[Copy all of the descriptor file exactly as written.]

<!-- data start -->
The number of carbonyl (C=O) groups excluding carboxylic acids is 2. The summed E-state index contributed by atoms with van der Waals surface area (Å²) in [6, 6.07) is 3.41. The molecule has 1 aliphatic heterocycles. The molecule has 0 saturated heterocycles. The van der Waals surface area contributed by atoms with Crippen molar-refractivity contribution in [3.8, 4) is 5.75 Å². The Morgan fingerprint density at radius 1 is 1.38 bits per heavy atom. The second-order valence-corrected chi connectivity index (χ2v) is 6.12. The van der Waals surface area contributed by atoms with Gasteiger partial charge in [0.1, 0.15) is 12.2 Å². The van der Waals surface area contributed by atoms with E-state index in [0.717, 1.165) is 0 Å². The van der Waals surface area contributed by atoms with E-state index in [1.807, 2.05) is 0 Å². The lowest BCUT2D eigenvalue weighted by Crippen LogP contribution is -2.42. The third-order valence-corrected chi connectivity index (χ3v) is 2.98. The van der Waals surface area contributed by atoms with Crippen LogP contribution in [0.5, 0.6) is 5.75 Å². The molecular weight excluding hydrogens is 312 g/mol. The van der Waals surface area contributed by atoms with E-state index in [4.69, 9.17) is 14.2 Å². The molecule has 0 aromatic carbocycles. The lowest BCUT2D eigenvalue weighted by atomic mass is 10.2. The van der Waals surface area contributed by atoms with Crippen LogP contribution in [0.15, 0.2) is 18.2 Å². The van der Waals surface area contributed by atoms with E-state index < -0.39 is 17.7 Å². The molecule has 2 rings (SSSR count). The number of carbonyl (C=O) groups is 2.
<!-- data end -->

The number of carbonyl (C=O) groups excluding carboxylic acids is 2. The summed E-state index contributed by atoms with van der Waals surface area (Å²) in [6, 6.07) is 3.41. The molecule has 1 aliphatic heterocycles. The molecule has 0 saturated heterocycles. The van der Waals surface area contributed by atoms with Crippen molar-refractivity contribution in [3.8, 4) is 5.75 Å². The Morgan fingerprint density at radius 1 is 1.38 bits per heavy atom. The second-order valence-corrected chi connectivity index (χ2v) is 6.12. The van der Waals surface area contributed by atoms with Gasteiger partial charge in [0.1, 0.15) is 12.2 Å². The van der Waals surface area contributed by atoms with E-state index in [0.717, 1.165) is 0 Å². The van der Waals surface area contributed by atoms with E-state index in [1.807, 2.05) is 0 Å². The lowest BCUT2D eigenvalue weighted by Crippen LogP contribution is -2.42. The third-order valence-corrected chi connectivity index (χ3v) is 2.98. The van der Waals surface area contributed by atoms with Crippen LogP contribution in [0.5, 0.6) is 5.75 Å². The molecular weight excluding hydrogens is 312 g/mol. The van der Waals surface area contributed by atoms with E-state index in [4.69, 9.17) is 14.2 Å². The molecule has 0 aromatic carbocycles. The lowest BCUT2D eigenvalue weighted by atomic mass is 10.2. The van der Waals surface area contributed by atoms with Crippen LogP contribution in [0.15, 0.2) is 18.2 Å². The van der Waals surface area contributed by atoms with E-state index < -0.39 is 17.7 Å². The molecule has 2 rings (SSSR count). The number of carbonyl (C=O) groups is 2.